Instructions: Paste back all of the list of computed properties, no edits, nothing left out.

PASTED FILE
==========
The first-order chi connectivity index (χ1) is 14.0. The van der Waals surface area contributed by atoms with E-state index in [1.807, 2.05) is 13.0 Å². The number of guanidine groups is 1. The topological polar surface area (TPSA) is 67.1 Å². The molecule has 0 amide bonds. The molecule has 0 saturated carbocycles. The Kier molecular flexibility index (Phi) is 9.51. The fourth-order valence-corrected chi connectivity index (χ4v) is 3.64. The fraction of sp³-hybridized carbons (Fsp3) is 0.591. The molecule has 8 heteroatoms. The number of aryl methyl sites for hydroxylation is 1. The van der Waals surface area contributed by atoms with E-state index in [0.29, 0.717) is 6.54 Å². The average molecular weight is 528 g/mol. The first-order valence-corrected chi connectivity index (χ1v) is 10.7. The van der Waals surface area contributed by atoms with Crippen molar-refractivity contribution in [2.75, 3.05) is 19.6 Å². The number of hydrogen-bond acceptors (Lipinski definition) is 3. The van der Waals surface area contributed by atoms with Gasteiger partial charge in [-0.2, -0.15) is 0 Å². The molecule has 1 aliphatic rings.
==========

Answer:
The first-order chi connectivity index (χ1) is 14.0. The van der Waals surface area contributed by atoms with E-state index in [1.807, 2.05) is 13.0 Å². The number of guanidine groups is 1. The topological polar surface area (TPSA) is 67.1 Å². The molecule has 0 amide bonds. The molecule has 0 saturated carbocycles. The Kier molecular flexibility index (Phi) is 9.51. The fourth-order valence-corrected chi connectivity index (χ4v) is 3.64. The fraction of sp³-hybridized carbons (Fsp3) is 0.591. The molecule has 8 heteroatoms. The number of aryl methyl sites for hydroxylation is 1. The van der Waals surface area contributed by atoms with E-state index in [0.29, 0.717) is 6.54 Å². The average molecular weight is 528 g/mol. The first-order valence-corrected chi connectivity index (χ1v) is 10.7. The van der Waals surface area contributed by atoms with Crippen molar-refractivity contribution in [2.75, 3.05) is 19.6 Å². The number of hydrogen-bond acceptors (Lipinski definition) is 3. The van der Waals surface area contributed by atoms with Gasteiger partial charge in [-0.2, -0.15) is 0 Å². The molecule has 1 aliphatic rings.